Once the darling of UK Right, Priti Patel’s future online in the asylum battle – Times of India


LONDON: In her own words, Home Secretary Priti Patel’s hard line on immigration may have stopped her own parents from coming to Britain, but it has made her a darling of the right.
However, she is now in danger of alienating her conservative base after her plan to discourage illegal crossing of the Channel by sending asylum seekers to Rwanda fell through.
Patel insisted she “wouldn’t be deterred” after it emerged that all the migrants to be sent on the first plane to Rwanda had been removed Tuesday night following a ruling by the European Court of Human Rights.
If the highly controversial issue is not resolved, at a time when the number of migrants crossing the road is reaching record levels, pressure will mount from all sides.
Patel is already reeling from her crackdown on Ukrainian asylum seekers, prompting Prime Minister Boris Johnson to sideline her and appoint a new refugee minister.
It all adds up to a decline in fortune for Patel, 50, who survived a government resignation and a damning internal report about her alleged harassment of officials.
A free marketer and a staunch proponent of Brexit, Patel’s tough stance on immigration has been a hallmark of her time as Home Secretary in charge, despite her own family background.
Unveiling Britain’s new “points-based” immigration model on leaving the European Union, Patel admitted on LBC radio in February 2020 that the system would have kept people like her parents out.
They are Gujarati Indians from Uganda who fled to Britain in the 1960s and set up a chain of newsagents shortly before dictator Idi Amin expelled Asians from the East African country.
Her political heroine Margaret Thatcher was the daughter of a greengrocer, and Patel says she shares the former Tory Prime Minister’s dedication to small business, hard work and frugality.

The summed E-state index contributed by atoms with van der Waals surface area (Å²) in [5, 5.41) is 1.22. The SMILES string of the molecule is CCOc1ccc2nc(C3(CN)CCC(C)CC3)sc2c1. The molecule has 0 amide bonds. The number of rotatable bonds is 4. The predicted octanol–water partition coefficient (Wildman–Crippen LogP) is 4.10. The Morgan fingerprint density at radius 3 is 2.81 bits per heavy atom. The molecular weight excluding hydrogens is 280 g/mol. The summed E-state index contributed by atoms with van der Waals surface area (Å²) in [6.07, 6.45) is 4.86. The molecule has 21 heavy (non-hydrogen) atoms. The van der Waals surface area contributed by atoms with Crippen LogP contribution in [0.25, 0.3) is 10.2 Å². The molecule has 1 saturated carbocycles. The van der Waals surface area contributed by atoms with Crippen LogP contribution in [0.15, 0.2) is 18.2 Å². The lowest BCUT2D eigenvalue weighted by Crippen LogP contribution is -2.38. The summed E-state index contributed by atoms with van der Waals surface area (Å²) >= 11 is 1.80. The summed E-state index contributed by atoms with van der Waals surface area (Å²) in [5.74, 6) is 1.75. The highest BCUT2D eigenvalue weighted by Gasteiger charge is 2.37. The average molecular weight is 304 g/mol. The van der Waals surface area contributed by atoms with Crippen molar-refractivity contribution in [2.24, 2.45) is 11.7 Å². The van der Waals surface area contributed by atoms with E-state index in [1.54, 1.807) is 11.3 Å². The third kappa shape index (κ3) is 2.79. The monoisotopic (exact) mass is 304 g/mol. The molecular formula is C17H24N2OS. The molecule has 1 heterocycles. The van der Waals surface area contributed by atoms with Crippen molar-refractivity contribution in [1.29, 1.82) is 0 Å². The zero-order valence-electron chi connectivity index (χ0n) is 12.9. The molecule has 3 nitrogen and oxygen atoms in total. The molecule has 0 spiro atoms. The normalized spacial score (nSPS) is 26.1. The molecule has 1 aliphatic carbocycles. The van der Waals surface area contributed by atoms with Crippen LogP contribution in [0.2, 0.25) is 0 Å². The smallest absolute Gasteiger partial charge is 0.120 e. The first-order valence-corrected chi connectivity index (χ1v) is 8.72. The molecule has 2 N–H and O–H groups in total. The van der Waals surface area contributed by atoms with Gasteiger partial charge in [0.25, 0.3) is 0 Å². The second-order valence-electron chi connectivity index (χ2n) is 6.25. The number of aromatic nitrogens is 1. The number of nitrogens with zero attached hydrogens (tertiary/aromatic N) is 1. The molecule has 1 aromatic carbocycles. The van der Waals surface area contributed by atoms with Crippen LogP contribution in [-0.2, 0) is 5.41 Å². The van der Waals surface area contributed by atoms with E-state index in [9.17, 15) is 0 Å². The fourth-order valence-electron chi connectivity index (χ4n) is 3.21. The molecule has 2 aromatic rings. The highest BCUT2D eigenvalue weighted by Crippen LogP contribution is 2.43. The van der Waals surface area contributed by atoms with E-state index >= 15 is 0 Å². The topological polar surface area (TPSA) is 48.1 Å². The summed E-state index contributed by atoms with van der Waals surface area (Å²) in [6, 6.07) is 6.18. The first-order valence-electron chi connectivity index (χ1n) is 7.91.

“Coming from a country where you are persecuted means you want to work hard and contribute to the society you end up in,” she said in a 2012 interview.
Patel said her family’s Hindu values ​​combined with her experiences of racial abuse during her childhood in Watford, north of London, fueled her determination to succeed.
After college, Patel headed the news agency for the short-lived anti-EU referendum party in the 1997 general election, before joining the conservative leadership’s media operation.
She left in 2000 to work in public and corporate relations, including for beverage multinational Diageo.
Then Conservative leader David Cameron placed Patel on a so-called A-list of future MPs and put her in a safe place in the 2010 general election before appointing her Secretary of State in 2014.
But while he tried to steer conservatives into more liberal areas, she voted against introducing same-sex marriage.
Patel then broke with Cameron to campaign for Brexit in the 2016 referendum, along with Johnson.
Cameron’s successor, Theresa May, became Patel’s international development secretary when she took office in July 2016. It was short-lived.
May fired her in November 2017 after it was revealed that Patel had pursued her own freelance diplomacy while on a family vacation to Israel — including a meeting with then Prime Minister Benjamin Netanyahu — without notifying the State Department or Downing Street.
But when he took over from May in July 2019, Johnson brought Patel back to the Cabinet in an even senior role, responsible for the sprawling Home Office.
While some cabinet members have complained about allegations of parties breaking the lockdown in Downing Street, Patel is squarely behind Johnson.
Patel, who was interviewed by Sky News in January, said she “devotes all my time day in, day out” supporting the prime minister.
With a challenging few months ahead, she will hope her loyalty is repaid.

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